- The unadjusted asset basis of the building must be less than $1 million
Depending on the repair, this deduction may need to be depreciated so be sure to talk to your accountant about how to properly write off this expense.
If you rent an office or building that you use solely for operating your business, you can deduct the rent. The stipulation is that, according to the IRS, if you “have or will receive equity in or title to the property,” you cannot write off the rent as a deduction.
If you relocate your business, you can fully deduct any expenses related to moving such as packing and transport. This deduction only applies if your business is a corporation or LLC.
Your business’s utilities can be a tax write-off, so long as they are strictly business expenses. Utilities include:
- Telephone services
In case you missed it, you may be able to write off a portion of your personal utilities for the business use of your home office if you qualify for the home office deduction.
If the internet is a requirement for running your business, then your internet services count as a deductible expense.
If your business requires specific software to operate, you can deduct the software cost or monthly subscription. This includes subscription fees for:
- POS software
- Accounting software
- Payroll software
- HR software
- Project management software
- Email marketing software
- Website builders
If you’re in the market for business software after learning you can deduct the software subscription costs, we are happy to help you find the best payroll software, the best point of sale software, and more.
Both employee salaries and contracted labor count as tax deductions.
Since commissions are considered a part of an employee’s wages (even if the commission is on top of regular wages or salaries), commissions are a deductible tax expense.
In most instances, you can deduct the following employee benefits:
- Health plans
- Retirement plans
- Sick pay
- Vacation pay
- Accident coverage
- Life insurance coverage
- Welfare benefit funds
- Cafeteria plans
- Adoption assistance
- Dependent care assistance
- Employee bonuses
Employee gifts can be tax deductible, though the limit is no more than $25/year per person. Other restrictions apply. For example, entertainment can’t be deducted and neither can shipping, so be sure to look at the IRS rules before taking this deduction (or before purchasing employee gifts).
If you offer education assistance to your employees, you can write off work-related education expenses for your employees, including:
- Books and supplies
- Lab fees
- Certain transportation and travel costs
There is a $5,250 limit and you must also have a written employee assistance program to qualify for this deduction. If you are self-employed, you can also deduct the cost of your education, so long as it is related to your business.
Certain insurance premiums are often tax-deductible, including insurance for:
- Storms or floods
Those who are self-employed can also benefit from the added health insurance deduction. Learn more about what insurance your business needs in our small business guide to business insurance.
Income Tax & Real Estate Tax
Certain taxes, including real estate taxes and income taxes, also count as deductions.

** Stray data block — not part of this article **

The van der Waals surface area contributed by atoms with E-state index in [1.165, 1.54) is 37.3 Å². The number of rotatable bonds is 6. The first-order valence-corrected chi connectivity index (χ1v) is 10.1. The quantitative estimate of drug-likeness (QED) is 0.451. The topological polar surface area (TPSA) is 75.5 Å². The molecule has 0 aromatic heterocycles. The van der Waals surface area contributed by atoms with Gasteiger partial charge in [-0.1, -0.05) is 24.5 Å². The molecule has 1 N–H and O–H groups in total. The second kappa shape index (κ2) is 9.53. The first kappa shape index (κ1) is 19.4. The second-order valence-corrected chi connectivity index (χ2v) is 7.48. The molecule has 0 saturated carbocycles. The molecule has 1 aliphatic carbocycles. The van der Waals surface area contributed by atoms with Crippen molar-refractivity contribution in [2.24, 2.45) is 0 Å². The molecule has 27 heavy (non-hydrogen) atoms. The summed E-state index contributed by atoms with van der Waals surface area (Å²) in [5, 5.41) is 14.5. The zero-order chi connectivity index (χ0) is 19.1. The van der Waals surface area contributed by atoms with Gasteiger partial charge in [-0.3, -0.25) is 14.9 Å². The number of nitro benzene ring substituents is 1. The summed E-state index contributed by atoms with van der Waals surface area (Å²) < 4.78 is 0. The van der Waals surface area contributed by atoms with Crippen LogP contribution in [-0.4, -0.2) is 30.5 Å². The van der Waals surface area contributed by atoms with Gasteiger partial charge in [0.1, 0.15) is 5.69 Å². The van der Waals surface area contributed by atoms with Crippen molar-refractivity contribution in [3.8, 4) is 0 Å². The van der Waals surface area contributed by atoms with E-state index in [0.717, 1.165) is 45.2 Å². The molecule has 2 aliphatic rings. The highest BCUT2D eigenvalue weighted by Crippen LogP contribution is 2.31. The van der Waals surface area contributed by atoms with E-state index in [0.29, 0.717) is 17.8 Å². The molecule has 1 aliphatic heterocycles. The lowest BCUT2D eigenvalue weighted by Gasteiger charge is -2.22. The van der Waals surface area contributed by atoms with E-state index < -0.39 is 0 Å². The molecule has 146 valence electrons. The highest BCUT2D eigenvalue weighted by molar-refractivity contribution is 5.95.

Most legal and professional fees are 100% deductible. Examples of typical fees include the cost of:
- Tax preparers
Bank & Credit Card Fees
As a small business owner, you can write off fees associated with your bank or credit card institutions, including:
- Monthly service fees
- Annual fees
- Overdraft fees
- Transfer fees
- Credit card processing fees
In most cases, you can deduct all interest paid or accrued during a tax year, so long as you are legally liable for the debt. You can deduct a part of the interest if you are only partially liable.
Certain types of interest are not accepted, so be sure to contact your accountant or tax professional for the most accurate information.
Advertising & Marketing Expenses
In most cases, you can deduct all advertising expenses related to marketing your business. This includes promotional items, business cards, social media ads, billboards, local advertising, and other marketing tools.
Cleaning & Janitorial Expenses
If you pay for janitorial or cleaning services for your business or office, this expense counts as a deduction on your small business tax return.
Trademarks, Copyrights, & Other Intangible Assets
There’s a unique category of deductions for business assets that are considered “intangible,” or assets that aren’t physical. This deduction includes:
The full list of intangibles is long, so be sure to check out the IRS’s business expense rules and regulations.
Certain intangibles require amortization over a period of time, so be sure to consult your accountant or tax preparer to properly take this business deduction.
Businesses set up as corporations can count charitable donations as write-offs for their businesses.
Business owners with pass-through business structures can still write off charitable donations — the donations would just be considered personal deductions on your individual tax return rather than “business” deductions.
How To Claim Small Business Tax Deductions
There are specific forms you must file with your small business income tax return in order to claim your deductions. These include:
- Form 1040 Schedule C: Used for most tax deductions and business expenses
- Schedule E: Used to report income and expenses associated with partnerships, S corporations, royalties, or rental real estate
- Form 8829: Used to deduct expenses associated with using your home for business
Your accountant can help you file these forms correctly. Be sure to keep careful accounting records and save all expense receipts throughout the year.
If you missed a deduction from previous years, don’t worry. Some deductions are retroactive, meaning you can have your previous tax filings reevaluated to include these deductions.
Maximizing your deductions is complicated, but it can save you money this tax season. If you have any questions or concerns about which deductions you are eligible for and which small business expenses you can write off, talk to your accountant or another tax professional for the most accurate business advice.
To see if you are ready for other aspects of the tax season, check out our Small Business Tax Prep Checklist. For additional help filing your taxes, talk with your accountant or a trusted tax preparer. Happy filing!